Tuesday, August 9, 2011

After Chinook Downing, RPG Defeat Should Get More Priority

It was very sad to hear about the recent downing of the Chinook helicopter in Afghanistan that killed 38 soldiers. Eastern Afghanistan has steep mountain ranges, providing shelter for militants with rocket-propelled grenade launchers creating a dangerous area for military aircraft and personnel. Large, slow-moving air transports like the CH-47 Chinook are particularly vulnerable, so the military should not be surprised that one was shot down especially if it is not equipped with countermeasures as it is a relatively defenseless aircraft.

The two greatest dangers faced in asymmetric warfare are improvised explosive devices (IED) and rock propelled grenades (RPG) as they are easy to obtain and widely used by insurgents. Large funding has gone into IED defeat systems in the US, such the Warlock and JCREW programs, with thousands of systems being fielded. These are RF based systems to jam wireless frequencies that remotely detonate the IEDs. The systems have been relatively effective but there are other ways to detonate IEDs (wires, pressure plates, etc.) so they are not a total solution to defeat them. However, there seems to be much less emphasis put on defeating RPGs as there are only a few systems available today.

Most solutions are deployed on land vehicles which have cages or nets around them that are designed to defeat RPGs but these would not be appropriate for airborne vehicles (photo courtesy of Polish military). There are a couple of active RPG defeat systems that have been developed for vehicles that use RF technology. Rafael Advanced Defense Systems and Israel Aircraft Industries' Elta Group developed an active protection system called Trophy. Trophy intercepts and destroys incoming missiles and rockets with a shotgun-like blast by using radar sensors to track the incoming RPGs. The system includes the Elta EL/M-2133 F/G-band fire-control radar with four flat-panel antennas mounted on the vehicle, that has a 360-degree field of view. A computer uses the signal from the incoming weapon and calculates an approach vector. The system then calculates the optimal time and angle to fire the neutralizers. The launchers fire the neutralizing agents, which are usually small metal pellets (like buckshot).

A few years ago it was reported that there was resistance to incorporating Trophy into the US Army. The US DoD had contracted with Raytheon to develop a similar system, Quick Kill, which at the time was several years behind Trophy in development so there were rumors they wanted their own system instead of the Trophy. Later, in February 2011, Rafael announced that the Trophy system completed a successful evaluation in the US. This system is primarily intended to be used on ground vehicles so these systems probably need to be adapted to be used on airborne vehicles.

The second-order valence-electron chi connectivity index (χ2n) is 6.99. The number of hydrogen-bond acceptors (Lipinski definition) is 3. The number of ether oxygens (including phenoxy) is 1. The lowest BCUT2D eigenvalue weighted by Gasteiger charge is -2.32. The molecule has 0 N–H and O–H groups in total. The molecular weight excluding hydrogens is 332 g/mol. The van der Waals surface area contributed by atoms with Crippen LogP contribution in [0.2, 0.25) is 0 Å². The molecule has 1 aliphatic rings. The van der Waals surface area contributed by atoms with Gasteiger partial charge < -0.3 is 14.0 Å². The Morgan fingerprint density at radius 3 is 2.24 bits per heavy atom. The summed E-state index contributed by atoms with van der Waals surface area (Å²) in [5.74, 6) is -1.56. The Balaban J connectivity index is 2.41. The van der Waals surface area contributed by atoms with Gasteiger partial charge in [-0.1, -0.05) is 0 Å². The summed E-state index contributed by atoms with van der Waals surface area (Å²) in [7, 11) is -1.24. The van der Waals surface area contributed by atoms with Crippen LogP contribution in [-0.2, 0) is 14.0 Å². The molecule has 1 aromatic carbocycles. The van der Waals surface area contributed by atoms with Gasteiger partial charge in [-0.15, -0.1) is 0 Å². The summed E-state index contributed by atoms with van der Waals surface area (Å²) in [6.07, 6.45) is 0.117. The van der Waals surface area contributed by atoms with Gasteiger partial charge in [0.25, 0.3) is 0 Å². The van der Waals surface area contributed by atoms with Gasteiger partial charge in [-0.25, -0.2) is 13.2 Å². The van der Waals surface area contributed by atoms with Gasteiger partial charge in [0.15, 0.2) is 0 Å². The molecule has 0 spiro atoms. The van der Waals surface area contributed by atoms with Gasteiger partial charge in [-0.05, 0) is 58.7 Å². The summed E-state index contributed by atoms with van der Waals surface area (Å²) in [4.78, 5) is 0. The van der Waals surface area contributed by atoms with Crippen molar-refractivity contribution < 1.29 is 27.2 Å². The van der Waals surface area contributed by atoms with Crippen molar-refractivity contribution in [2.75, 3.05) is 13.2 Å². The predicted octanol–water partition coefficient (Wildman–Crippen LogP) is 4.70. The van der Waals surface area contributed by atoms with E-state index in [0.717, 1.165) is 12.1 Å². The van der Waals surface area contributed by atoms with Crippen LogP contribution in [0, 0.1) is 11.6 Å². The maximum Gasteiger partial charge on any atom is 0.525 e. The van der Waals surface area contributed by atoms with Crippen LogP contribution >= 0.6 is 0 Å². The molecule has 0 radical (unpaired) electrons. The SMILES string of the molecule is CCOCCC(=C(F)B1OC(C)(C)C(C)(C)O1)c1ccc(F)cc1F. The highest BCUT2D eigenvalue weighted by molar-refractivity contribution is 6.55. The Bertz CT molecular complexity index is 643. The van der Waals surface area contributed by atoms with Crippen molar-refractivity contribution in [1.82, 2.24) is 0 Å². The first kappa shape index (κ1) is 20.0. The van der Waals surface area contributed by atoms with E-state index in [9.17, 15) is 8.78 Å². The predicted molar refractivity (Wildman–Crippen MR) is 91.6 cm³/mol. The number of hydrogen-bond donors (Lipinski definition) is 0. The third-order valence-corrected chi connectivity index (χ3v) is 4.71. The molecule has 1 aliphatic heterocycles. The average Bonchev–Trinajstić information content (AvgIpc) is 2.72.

Another system that is a non-lethal RPG defeat concept is the RPGNet from Qinetiq US that uses a net shaped "trap" made of super-high strength ballistic fiber, developed under a joint ONR/DARPA program. The net intercepts the flight trajectory at a safe distance from the vehicle and defeats the RPG by crushing its nose, rendering the fuse inoperable. This prevents the high-order blast effect by preventing the formation of the shaped charge plasma jet. The system is in development by Foster Miller from program for the Office of Naval Research (ONR).

Several US companies are working on systems to defeat RPGs but they seem behind several other countries like Israel and the UK. General Dynamics has developed the ShotScreen™ RPG Defeat System which is an active protection system that can be mounted on new or retrofitted on a variety of vehicles including helicopters. The system releases a wave of small diameter, low velocity non-lethal pellets from several non-slewing locations to defeat multiple anti-tank type RPGs. It provides 360° horizontal protection with variable inclination coverage and an option for full hemispherical coverage. As mentioned previously, Raytheon has also worked on active protection systems.

Asymmetric warfare presents different challenges than the military is used to dealing with over the years so priorities need to be assessed and new systems deployed quickly to meet these new challenges. Airborne vehicles operating in insurgent areas need protection/countermeasures such as RPG defeat systems which should be more of a priority for the military on vehicles performing critical missions such as the Chinook that was shot down.

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